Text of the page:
The Magistracy in general were backward in [56] supporting the Officers, though they were under constant apprehensions of violence from the People, in doing their duty.

    The Officers had no probability of obtaining redress for any injuries they received, by a process at Law, before a Jury of the People, who held the very Laws under which the Officer acted, to be Unconstitutional.

    In some of the Colonies, the whole powers of Government were in other hands than those of the Crown, so that it was [57] hardly possible to carry the Revenue Laws into execution in those parts.

    The Person who was called in such Provinces the King’s Attorney was Attorney for the interest of the Province, and not for the Crown. But where such Officer was appointed by the Crown he gave little assistance to the Officers of Revenue[,] especially if he had no Salary from the Crown.33

    Many of the Superior Courts of Justice in America refused to grant Writts of Assistants to the Officers of the Customs, though repeatedly applied to for that purpose by [58] direction of the Commissioners, and several of the Colonies refused to comply with the Act for providing the necessaries for the King’s Troops Stationed therein. And on the refusal of the Province of New York to comply with that Act an Act of Parliament was passed suspending the Legislative Authority of their Assembly, ‘till they complyed therewith.34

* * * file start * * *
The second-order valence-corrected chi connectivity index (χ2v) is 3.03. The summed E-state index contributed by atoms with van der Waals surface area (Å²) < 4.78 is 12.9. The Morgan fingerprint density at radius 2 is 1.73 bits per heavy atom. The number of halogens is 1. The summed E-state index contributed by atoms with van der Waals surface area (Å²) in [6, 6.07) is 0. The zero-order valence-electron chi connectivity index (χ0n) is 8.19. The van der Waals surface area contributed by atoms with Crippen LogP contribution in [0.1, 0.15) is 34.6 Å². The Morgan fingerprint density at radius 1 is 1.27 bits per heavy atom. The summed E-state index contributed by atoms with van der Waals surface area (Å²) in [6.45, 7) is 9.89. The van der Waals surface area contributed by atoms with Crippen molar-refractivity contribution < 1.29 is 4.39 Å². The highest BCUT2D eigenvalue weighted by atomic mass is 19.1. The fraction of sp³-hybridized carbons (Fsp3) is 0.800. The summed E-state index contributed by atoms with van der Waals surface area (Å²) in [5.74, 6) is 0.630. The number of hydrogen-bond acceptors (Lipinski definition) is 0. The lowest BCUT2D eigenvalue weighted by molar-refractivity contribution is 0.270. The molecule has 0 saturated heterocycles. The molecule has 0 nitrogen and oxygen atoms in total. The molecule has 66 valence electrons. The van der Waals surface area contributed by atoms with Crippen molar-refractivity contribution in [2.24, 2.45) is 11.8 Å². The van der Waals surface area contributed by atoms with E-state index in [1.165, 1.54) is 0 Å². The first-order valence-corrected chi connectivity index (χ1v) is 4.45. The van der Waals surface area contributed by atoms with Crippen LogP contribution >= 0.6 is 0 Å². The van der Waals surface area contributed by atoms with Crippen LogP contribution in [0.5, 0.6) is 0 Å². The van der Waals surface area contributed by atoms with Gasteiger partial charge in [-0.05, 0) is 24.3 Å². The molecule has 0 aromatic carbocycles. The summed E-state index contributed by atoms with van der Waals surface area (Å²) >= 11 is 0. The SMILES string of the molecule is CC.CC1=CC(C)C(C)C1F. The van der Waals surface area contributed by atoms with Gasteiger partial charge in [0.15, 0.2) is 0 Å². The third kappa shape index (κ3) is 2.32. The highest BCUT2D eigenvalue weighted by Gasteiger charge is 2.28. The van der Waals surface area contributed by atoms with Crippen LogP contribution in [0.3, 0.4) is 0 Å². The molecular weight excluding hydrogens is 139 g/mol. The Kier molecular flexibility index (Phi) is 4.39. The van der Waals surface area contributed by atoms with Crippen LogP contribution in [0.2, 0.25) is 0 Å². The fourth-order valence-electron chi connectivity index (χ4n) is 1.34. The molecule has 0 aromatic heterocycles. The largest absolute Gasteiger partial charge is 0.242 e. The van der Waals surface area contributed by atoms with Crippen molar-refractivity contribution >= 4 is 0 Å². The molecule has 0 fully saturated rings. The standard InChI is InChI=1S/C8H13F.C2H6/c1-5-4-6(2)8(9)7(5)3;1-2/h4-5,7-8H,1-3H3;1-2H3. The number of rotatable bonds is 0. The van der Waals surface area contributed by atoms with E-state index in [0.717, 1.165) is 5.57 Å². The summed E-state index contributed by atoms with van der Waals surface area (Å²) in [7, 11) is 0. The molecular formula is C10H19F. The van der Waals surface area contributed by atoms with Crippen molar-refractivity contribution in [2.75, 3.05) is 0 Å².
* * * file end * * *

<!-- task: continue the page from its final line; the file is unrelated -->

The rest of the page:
The appointment of Officers of the Navy, to act as Officers of the Revenue, did not answer the end proposed.

    Some of those Gentlemen who exerted themselves in this Service were greatly [59] embarrassed by Prosecutions in the Provincial Law Courts, for Civil Actions, in consequence of their having made Seizures of Vessels, and Goods as Officers of the Customs. And the general dislike which the Gentlemen of the Navy had to being employed in this Service was a great means of preventing them from exerting themselves in this business. Besides, the large Vessels employed in the Navy were of little Service in the prevention of illicit trade, which being generally [60] carried on by small Vessels along a dangerous Coast and in all Weathers, required to be watched by vigilant Cruizers drawing little Water. And on this idea the Commissioners fit[t]ed out a Sloop called the Liberty at a considerable expence[,] which soon after was destroyed by the People of Rhode Island, for which insult and injury no reparation was demanded by Government.35